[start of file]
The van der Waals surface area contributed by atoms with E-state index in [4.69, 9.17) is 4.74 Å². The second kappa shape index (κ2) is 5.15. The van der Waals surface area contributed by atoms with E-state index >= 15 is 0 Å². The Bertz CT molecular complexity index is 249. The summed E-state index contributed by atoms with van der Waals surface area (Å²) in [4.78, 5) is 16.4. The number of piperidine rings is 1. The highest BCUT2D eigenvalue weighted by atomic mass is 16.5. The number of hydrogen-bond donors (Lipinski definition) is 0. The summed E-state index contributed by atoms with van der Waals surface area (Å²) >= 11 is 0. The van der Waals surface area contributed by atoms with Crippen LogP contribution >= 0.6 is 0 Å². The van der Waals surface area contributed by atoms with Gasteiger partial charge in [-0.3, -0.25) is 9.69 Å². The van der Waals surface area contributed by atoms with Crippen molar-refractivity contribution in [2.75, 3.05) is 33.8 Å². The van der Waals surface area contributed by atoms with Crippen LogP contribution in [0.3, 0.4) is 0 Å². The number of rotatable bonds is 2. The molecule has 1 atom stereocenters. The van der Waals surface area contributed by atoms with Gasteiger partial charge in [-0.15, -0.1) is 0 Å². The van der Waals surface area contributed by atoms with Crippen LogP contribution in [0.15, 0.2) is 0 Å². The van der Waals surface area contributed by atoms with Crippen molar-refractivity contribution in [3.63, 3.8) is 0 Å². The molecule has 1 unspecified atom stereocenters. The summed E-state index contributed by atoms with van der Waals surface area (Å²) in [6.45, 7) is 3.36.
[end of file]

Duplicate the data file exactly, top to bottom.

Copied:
The van der Waals surface area contributed by atoms with E-state index in [4.69, 9.17) is 4.74 Å². The second kappa shape index (κ2) is 5.15. The van der Waals surface area contributed by atoms with E-state index >= 15 is 0 Å². The Bertz CT molecular complexity index is 249. The summed E-state index contributed by atoms with van der Waals surface area (Å²) in [4.78, 5) is 16.4. The number of piperidine rings is 1. The highest BCUT2D eigenvalue weighted by atomic mass is 16.5. The number of hydrogen-bond donors (Lipinski definition) is 0. The summed E-state index contributed by atoms with van der Waals surface area (Å²) >= 11 is 0. The van der Waals surface area contributed by atoms with Crippen LogP contribution >= 0.6 is 0 Å². The van der Waals surface area contributed by atoms with Gasteiger partial charge in [-0.3, -0.25) is 9.69 Å². The van der Waals surface area contributed by atoms with Crippen molar-refractivity contribution in [2.75, 3.05) is 33.8 Å². The van der Waals surface area contributed by atoms with Crippen LogP contribution in [0.3, 0.4) is 0 Å². The number of rotatable bonds is 2. The molecule has 1 atom stereocenters. The van der Waals surface area contributed by atoms with Gasteiger partial charge in [-0.15, -0.1) is 0 Å². The van der Waals surface area contributed by atoms with Crippen LogP contribution in [0.15, 0.2) is 0 Å². The van der Waals surface area contributed by atoms with Crippen molar-refractivity contribution in [3.63, 3.8) is 0 Å². The molecule has 1 unspecified atom stereocenters. The summed E-state index contributed by atoms with van der Waals surface area (Å²) in [6.45, 7) is 3.36.